Scene 1 | In front of Aristeus cottage
Orpheus and Eurydice, the model-couple of the ancient world, drifted apart. Orpheus, ambitious violinist and creator of the hexameter, cheats on his wife with all kinds of nymph. Eurydice is in love with the shepherd Aristeus. Both agree on the fact, that a divorce would be the best solution. But therewith the Public Opinion disagrees, he appeals to the moral of the married couple and urges them to accommodate with their situation.
Eurydice doesn’t yet know at that time, that her lover Aristeus is in fact Pluto, the god of the underworld. His aim is to kidnap Eurydice and bring her to the underworld, which succeeds by the aid of a poisonous snake. Orpheus is even more satisfied with this development and feels ready to spent time on his nymphs. But again the Public Opinion puts a spoke on his wheel. He forces him to fulfil his ancient role by saving Eurydice. The Public Opinion and Orpheus f ly subsequently in the divine world.
Scene 2 | Olympus
At the gods on the Olympus prevails hangover feeling after an obviously boisterous night. The king of the gods, Jupiter, amused himself with other women and gets into a dispute with his wife Juno. She accuses him of being the kidnapper of Eurydice. The other attendees support this suspicion too. Jupiter vehemently refuses.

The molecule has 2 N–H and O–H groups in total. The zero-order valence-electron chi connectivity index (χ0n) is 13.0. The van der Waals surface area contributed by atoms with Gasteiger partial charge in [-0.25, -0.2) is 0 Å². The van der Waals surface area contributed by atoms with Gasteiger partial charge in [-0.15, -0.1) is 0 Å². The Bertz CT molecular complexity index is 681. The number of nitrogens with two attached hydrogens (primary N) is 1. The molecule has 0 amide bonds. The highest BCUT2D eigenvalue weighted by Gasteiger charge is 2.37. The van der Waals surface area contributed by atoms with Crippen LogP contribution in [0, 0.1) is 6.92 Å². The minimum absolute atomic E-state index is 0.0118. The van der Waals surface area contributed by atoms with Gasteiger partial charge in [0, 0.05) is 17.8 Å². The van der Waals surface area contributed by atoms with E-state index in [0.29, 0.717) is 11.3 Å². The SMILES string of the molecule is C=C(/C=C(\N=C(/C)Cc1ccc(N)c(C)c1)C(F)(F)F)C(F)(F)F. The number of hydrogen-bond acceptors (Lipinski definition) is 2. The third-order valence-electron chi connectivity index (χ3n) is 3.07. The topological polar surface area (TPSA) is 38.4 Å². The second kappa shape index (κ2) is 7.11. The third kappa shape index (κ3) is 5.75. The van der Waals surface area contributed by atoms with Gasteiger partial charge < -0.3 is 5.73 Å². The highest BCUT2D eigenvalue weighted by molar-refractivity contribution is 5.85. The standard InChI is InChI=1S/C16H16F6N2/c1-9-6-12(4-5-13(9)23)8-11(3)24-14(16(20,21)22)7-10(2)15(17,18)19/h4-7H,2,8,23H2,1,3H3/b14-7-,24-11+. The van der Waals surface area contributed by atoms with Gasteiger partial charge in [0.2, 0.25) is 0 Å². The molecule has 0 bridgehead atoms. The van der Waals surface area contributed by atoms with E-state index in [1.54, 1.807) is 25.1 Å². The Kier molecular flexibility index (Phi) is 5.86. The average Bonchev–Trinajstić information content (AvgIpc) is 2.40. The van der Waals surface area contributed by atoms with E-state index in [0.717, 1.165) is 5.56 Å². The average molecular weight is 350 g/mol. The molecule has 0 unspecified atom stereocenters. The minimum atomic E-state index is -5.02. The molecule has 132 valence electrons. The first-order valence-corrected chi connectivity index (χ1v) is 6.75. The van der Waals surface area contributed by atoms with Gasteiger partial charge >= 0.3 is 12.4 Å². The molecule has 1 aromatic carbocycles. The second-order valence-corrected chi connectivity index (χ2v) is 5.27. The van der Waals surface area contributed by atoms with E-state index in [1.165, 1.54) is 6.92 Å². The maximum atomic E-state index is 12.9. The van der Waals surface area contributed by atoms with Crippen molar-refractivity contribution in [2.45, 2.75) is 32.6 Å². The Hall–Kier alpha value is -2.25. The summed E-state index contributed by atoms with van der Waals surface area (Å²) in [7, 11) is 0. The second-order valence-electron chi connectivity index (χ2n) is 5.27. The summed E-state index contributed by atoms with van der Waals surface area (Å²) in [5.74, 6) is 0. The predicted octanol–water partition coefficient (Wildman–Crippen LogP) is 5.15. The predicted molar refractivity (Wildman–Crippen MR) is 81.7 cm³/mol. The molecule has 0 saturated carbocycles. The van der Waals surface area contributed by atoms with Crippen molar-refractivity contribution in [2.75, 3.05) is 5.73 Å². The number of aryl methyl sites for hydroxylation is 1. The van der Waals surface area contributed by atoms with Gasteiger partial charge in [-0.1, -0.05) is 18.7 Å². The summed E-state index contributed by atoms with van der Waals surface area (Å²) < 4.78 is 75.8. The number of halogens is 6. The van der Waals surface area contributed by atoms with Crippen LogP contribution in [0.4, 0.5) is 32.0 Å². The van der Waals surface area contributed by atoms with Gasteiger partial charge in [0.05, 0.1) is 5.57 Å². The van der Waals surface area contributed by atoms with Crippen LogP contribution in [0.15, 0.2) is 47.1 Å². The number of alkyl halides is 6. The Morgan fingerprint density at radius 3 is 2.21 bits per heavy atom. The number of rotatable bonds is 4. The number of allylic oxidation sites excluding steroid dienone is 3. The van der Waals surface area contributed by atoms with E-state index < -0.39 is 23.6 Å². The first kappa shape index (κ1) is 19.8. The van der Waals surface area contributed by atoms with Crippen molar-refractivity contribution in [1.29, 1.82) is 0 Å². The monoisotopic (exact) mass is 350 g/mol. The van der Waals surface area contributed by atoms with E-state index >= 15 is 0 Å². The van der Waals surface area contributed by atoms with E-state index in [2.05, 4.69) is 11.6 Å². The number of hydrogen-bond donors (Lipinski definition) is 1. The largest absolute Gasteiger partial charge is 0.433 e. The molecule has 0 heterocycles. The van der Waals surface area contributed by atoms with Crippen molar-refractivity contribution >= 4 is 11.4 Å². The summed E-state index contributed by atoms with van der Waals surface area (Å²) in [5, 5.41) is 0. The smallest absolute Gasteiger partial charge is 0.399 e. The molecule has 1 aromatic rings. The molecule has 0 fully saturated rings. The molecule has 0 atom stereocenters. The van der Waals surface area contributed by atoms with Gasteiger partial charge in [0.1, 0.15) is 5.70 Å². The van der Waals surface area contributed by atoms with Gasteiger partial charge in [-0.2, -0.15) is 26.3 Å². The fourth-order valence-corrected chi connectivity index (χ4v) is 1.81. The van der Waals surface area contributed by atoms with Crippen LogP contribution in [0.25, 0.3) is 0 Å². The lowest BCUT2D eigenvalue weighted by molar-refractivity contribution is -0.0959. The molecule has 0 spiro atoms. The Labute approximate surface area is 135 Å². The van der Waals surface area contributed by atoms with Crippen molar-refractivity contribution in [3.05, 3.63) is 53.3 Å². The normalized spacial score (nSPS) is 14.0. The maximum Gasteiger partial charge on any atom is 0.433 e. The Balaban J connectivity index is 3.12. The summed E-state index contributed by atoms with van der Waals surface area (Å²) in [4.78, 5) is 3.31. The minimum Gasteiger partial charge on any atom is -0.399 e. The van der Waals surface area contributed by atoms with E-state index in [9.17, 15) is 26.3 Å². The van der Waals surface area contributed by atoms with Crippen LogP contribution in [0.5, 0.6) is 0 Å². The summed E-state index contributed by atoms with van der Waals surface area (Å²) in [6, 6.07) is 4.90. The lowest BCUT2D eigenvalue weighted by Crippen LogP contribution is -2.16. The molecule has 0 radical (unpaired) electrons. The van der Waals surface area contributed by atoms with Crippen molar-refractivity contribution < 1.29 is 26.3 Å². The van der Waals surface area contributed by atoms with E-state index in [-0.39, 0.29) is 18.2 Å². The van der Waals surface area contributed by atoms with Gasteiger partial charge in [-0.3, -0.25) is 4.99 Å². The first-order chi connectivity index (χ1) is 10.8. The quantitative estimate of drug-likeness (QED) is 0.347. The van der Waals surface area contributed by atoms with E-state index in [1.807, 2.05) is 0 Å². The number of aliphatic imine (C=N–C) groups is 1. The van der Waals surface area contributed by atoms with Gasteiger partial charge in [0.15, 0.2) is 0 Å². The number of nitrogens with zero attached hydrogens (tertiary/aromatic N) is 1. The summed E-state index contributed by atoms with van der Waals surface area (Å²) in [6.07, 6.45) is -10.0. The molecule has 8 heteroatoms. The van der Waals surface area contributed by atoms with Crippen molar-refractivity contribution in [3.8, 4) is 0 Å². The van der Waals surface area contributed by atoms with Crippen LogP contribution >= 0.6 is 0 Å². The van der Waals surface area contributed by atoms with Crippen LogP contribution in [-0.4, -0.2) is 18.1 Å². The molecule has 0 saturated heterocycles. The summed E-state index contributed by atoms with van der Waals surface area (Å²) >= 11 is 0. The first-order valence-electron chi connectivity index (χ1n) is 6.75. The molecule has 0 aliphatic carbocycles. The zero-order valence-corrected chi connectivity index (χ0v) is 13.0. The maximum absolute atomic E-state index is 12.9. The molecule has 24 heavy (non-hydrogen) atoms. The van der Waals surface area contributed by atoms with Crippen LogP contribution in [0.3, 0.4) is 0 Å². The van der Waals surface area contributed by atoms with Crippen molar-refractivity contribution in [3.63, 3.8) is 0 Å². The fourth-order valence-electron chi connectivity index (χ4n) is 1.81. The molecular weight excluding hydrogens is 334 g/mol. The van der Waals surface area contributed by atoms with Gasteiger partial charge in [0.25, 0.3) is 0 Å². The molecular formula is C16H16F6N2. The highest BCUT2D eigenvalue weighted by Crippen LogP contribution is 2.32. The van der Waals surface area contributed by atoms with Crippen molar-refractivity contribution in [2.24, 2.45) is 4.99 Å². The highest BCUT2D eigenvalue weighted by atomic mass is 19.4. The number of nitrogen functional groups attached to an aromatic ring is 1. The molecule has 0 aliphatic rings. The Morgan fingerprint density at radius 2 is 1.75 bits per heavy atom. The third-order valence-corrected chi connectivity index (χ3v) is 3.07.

Meanwhile Orpheus and the Public Opinion arrived at Olympus. After a short confusion the relations clear themselves and Pluto is detected as the kidnapper of Eurydice. Although Pluto denies, Jupiter adjudges Eurydice official to Orpheus. To solve the case altogether, Jupiter and the others decide to travel into the underworld.
Scene 3 | Hell
Eurydice is bored because of the monotony of the underworld. In addition to this, drunken Styx makes advances to her, while Pluto doesn’t care of her.
In the meantime Pluto shows his visitors his domain. They encounter Eurydice, who is very disappointed in Pluto’s behaviour. Jupiter falls directly in love with the invectively Eurydice. Out of all senses he considers how he could capture Eurydice. The other gods advise him to transform himself into a fly.
As a fly he debauches Eurydice and they decide to spend their future together. To leave the underworld unseen, Jupiter transforms Eurydice into a fly too.
Scene 4 | Ballroom in the hell
Pluto gives a lavish celebration in the hell. Jupiter and Eurydice getting around to escape through the only exit of the hell – the ballroom. Pluto realizes their plan and tries to avoid their getaway. But then Juno appears and Jupiter himself has to detract from the plan with Eurydice. He penalizes Pluto for the kidnapping of Eurydice. With a heavy heart he gives Eurydice back to Orpheus, provided that Orpheus doesn’t look behind him to Eurydice on their way out of the hell. But nevertheless, Orpheus looks back and so the marriage of the two is forever but fortunately lost. Happy Eurydice has to stay in the underworld.